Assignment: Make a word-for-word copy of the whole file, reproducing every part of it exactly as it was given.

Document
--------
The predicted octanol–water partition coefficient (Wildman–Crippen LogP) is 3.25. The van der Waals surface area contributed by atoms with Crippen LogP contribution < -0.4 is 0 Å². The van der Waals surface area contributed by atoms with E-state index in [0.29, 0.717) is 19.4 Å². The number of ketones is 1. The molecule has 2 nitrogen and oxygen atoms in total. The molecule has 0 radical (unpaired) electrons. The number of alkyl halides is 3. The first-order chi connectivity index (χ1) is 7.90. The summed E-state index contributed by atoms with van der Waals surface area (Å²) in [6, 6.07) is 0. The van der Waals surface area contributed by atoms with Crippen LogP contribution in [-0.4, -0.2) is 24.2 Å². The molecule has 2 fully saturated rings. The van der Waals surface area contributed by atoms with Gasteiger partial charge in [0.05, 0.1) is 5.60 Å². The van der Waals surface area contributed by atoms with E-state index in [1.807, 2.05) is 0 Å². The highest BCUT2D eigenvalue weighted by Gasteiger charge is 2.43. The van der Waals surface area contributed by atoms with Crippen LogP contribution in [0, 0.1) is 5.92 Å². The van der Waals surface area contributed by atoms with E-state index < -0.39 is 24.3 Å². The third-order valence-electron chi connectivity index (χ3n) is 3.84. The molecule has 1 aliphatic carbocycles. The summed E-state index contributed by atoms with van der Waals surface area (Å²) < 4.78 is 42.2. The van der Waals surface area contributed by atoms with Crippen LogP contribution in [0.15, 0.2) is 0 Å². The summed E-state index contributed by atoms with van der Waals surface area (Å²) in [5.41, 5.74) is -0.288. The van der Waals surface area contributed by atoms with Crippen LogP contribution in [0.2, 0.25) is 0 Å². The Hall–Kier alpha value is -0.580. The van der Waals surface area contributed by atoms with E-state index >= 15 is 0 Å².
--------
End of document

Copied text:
The predicted octanol–water partition coefficient (Wildman–Crippen LogP) is 3.25. The van der Waals surface area contributed by atoms with Crippen LogP contribution < -0.4 is 0 Å². The van der Waals surface area contributed by atoms with E-state index in [0.29, 0.717) is 19.4 Å². The number of ketones is 1. The molecule has 2 nitrogen and oxygen atoms in total. The molecule has 0 radical (unpaired) electrons. The number of alkyl halides is 3. The first-order chi connectivity index (χ1) is 7.90. The summed E-state index contributed by atoms with van der Waals surface area (Å²) in [6, 6.07) is 0. The van der Waals surface area contributed by atoms with Crippen LogP contribution in [-0.4, -0.2) is 24.2 Å². The molecule has 2 fully saturated rings. The van der Waals surface area contributed by atoms with Gasteiger partial charge in [0.05, 0.1) is 5.60 Å². The van der Waals surface area contributed by atoms with E-state index in [1.807, 2.05) is 0 Å². The highest BCUT2D eigenvalue weighted by Gasteiger charge is 2.43. The van der Waals surface area contributed by atoms with Crippen LogP contribution in [0, 0.1) is 5.92 Å². The van der Waals surface area contributed by atoms with E-state index < -0.39 is 24.3 Å². The third-order valence-electron chi connectivity index (χ3n) is 3.84. The molecule has 1 aliphatic carbocycles. The summed E-state index contributed by atoms with van der Waals surface area (Å²) < 4.78 is 42.2. The van der Waals surface area contributed by atoms with Crippen LogP contribution in [0.15, 0.2) is 0 Å². The summed E-state index contributed by atoms with van der Waals surface area (Å²) in [5.41, 5.74) is -0.288. The van der Waals surface area contributed by atoms with Crippen LogP contribution in [0.2, 0.25) is 0 Å². The Hall–Kier alpha value is -0.580. The van der Waals surface area contributed by atoms with E-state index >= 15 is 0 Å².